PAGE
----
Hard Brexit Would Shrivel Gasoline Flows Between UK and Europe

Time is ticking away to sign a Brexit deal, and the European gasoline market is bracing itself in case it has to reshuffle trade flows between the continent and the UK.

If the fishing rights of trawlermen, among other issues, does scupper a free trade agreement, sizeable volumes of gasoline that trades across the English Channel every year will need to find new homes.

The odds on a no deal Brexit have increased to 45%, according to trade credit insurers Euler Hermes. Unless Brussels and Westminster can break the deadlock in negotiations, the UK will fall out of the customs union, whereby EU countries agree not to charge tariffs on each other’s goods.

Many oil products, such as crude and diesel, are already zero-rated for customs duties regardless of origin. But the EU Common External Tariff (CET) for road fuel gasoline, which is termed motor spirit, is set at 4.7%.

In May, the UK’s revised import tariff scheme, known as Global Tariff (UKGT) set a 4% duty on gasoline imports from January 1, 2021.

Both the UK and the EU produces more gasoline than they need domestically, and if there is no trade deal, the motorist should not see any significant bottlenecks or shortages that could impact the pump price, said Philip Jones-Lux, an analyst at Austrian-based analysts JBC Energy. But he does expect to see the current gasoline trade drying up.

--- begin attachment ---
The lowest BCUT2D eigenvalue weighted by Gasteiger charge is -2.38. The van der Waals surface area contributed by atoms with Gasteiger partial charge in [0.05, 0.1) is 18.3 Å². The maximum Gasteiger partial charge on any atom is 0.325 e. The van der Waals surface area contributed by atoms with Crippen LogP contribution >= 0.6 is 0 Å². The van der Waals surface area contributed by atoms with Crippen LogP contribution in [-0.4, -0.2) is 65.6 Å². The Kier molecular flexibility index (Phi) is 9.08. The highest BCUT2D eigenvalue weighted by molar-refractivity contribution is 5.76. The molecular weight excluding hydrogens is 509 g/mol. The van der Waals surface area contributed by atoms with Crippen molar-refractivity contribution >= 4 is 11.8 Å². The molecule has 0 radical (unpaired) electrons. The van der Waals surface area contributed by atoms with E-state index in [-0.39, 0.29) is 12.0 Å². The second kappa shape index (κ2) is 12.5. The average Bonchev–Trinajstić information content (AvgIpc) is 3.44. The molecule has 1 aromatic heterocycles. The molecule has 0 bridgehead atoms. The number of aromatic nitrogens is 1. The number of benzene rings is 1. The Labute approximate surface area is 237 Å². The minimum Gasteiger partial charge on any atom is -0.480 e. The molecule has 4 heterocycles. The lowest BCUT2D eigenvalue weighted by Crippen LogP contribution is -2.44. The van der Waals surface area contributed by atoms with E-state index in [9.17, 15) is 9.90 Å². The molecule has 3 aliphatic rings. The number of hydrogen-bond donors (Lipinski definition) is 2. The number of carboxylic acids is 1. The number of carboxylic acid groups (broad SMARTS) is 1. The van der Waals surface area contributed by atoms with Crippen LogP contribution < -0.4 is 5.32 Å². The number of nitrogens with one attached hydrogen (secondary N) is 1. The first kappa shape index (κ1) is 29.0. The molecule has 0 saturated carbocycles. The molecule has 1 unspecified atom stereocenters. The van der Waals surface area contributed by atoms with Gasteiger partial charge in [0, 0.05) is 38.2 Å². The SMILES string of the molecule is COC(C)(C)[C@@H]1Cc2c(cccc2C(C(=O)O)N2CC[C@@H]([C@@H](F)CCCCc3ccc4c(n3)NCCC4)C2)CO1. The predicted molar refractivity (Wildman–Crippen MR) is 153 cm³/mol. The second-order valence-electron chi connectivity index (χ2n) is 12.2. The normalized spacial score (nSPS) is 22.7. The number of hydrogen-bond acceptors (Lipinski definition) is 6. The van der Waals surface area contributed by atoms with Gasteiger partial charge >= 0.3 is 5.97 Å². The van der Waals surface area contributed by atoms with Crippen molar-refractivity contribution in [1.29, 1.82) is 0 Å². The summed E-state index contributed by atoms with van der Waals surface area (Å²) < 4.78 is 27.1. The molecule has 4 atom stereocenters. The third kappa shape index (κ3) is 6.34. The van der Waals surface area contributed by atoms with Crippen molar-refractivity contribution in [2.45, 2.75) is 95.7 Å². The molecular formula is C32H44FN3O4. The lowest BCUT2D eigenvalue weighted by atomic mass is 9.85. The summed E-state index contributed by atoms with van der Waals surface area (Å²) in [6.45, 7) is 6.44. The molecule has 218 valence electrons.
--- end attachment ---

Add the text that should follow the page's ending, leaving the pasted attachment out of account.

“The UK is net-long gasoline, with just under half of gasoline exports heading to destinations in the EU,” said Jones-Lux. “Much of the other half (around 55,000 b/d on average in recent years) goes to the US, with these volumes coming from US-owned refineries in Humber (P66) and Pembroke (Valero). As such, in terms of the impact on UK refiners, it will be highly dependent on where those refineries tend to export their gasoline to.”

Gasoline flows from the Antwerp, Rotterdam and Amsterdam (ARA) trading hub fill the gap in local deficiencies in the UK in terms of volume or quality in London and the south east of the country, Jones-Lux added.

In the other direction, the ARA hub provides a useful outlet for the Stanlow and Humber refineries to sell excess gasoline blending components into.

The UK exported 9.46 million metric tons (78.8 million barrels) of gasoline last year, and just over half headed into the EU, although some of these barrels are stored in bonded warehouses for export to other parts of the world. The Netherlands was the top destination with 3.56 million mt of exports, followed by the US with 2.95 million mt, and third was Belgium with 1.02 million mt.

Meanwhile, European countries exported 2.9 million metric tons of gasoline to the UK in 2019. Some 955,000 mt came from the Netherlands, 460,000 mt came from Finland, 340,000 mt from Norway, and 310,000 mt from Denmark, according to the digest of UK Energy Statistics (Dukes). Although not a member of the EU, Norway is part of the customs union.